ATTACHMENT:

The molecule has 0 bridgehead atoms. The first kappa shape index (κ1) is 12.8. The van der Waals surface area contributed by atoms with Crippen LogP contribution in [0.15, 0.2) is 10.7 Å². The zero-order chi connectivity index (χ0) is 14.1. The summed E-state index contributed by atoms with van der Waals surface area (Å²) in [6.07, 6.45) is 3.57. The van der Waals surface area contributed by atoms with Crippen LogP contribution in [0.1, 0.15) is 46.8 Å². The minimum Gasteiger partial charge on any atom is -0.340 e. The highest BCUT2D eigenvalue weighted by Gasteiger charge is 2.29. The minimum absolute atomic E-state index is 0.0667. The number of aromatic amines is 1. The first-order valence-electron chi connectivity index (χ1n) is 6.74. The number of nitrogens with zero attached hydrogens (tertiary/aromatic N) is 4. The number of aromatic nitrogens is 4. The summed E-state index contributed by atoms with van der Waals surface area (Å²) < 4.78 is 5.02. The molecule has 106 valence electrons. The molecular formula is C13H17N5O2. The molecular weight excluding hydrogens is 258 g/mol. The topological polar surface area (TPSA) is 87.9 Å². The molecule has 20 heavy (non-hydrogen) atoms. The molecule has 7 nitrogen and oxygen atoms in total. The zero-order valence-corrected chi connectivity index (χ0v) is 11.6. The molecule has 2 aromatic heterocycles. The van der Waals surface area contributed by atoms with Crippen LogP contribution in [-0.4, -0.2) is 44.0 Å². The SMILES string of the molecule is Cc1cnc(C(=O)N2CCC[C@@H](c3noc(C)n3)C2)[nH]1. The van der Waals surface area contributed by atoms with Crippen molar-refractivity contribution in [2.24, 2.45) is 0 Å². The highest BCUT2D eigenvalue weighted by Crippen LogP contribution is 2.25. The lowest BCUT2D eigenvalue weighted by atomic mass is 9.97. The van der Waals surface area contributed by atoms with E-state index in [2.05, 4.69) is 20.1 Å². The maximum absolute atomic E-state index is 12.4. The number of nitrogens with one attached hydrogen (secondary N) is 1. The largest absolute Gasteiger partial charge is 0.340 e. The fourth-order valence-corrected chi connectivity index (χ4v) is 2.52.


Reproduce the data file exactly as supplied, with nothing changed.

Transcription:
The molecule has 0 bridgehead atoms. The first kappa shape index (κ1) is 12.8. The van der Waals surface area contributed by atoms with Crippen LogP contribution in [0.15, 0.2) is 10.7 Å². The zero-order chi connectivity index (χ0) is 14.1. The summed E-state index contributed by atoms with van der Waals surface area (Å²) in [6.07, 6.45) is 3.57. The van der Waals surface area contributed by atoms with Crippen LogP contribution in [0.1, 0.15) is 46.8 Å². The minimum Gasteiger partial charge on any atom is -0.340 e. The highest BCUT2D eigenvalue weighted by Gasteiger charge is 2.29. The minimum absolute atomic E-state index is 0.0667. The number of aromatic amines is 1. The first-order valence-electron chi connectivity index (χ1n) is 6.74. The number of nitrogens with zero attached hydrogens (tertiary/aromatic N) is 4. The number of aromatic nitrogens is 4. The summed E-state index contributed by atoms with van der Waals surface area (Å²) < 4.78 is 5.02. The molecule has 106 valence electrons. The molecular formula is C13H17N5O2. The molecular weight excluding hydrogens is 258 g/mol. The topological polar surface area (TPSA) is 87.9 Å². The molecule has 20 heavy (non-hydrogen) atoms. The molecule has 7 nitrogen and oxygen atoms in total. The zero-order valence-corrected chi connectivity index (χ0v) is 11.6. The molecule has 2 aromatic heterocycles. The van der Waals surface area contributed by atoms with Crippen LogP contribution in [-0.4, -0.2) is 44.0 Å². The SMILES string of the molecule is Cc1cnc(C(=O)N2CCC[C@@H](c3noc(C)n3)C2)[nH]1. The van der Waals surface area contributed by atoms with Crippen molar-refractivity contribution in [2.24, 2.45) is 0 Å². The highest BCUT2D eigenvalue weighted by Crippen LogP contribution is 2.25. The lowest BCUT2D eigenvalue weighted by atomic mass is 9.97. The van der Waals surface area contributed by atoms with E-state index in [2.05, 4.69) is 20.1 Å². The maximum absolute atomic E-state index is 12.4. The number of nitrogens with one attached hydrogen (secondary N) is 1. The largest absolute Gasteiger partial charge is 0.340 e. The fourth-order valence-corrected chi connectivity index (χ4v) is 2.52.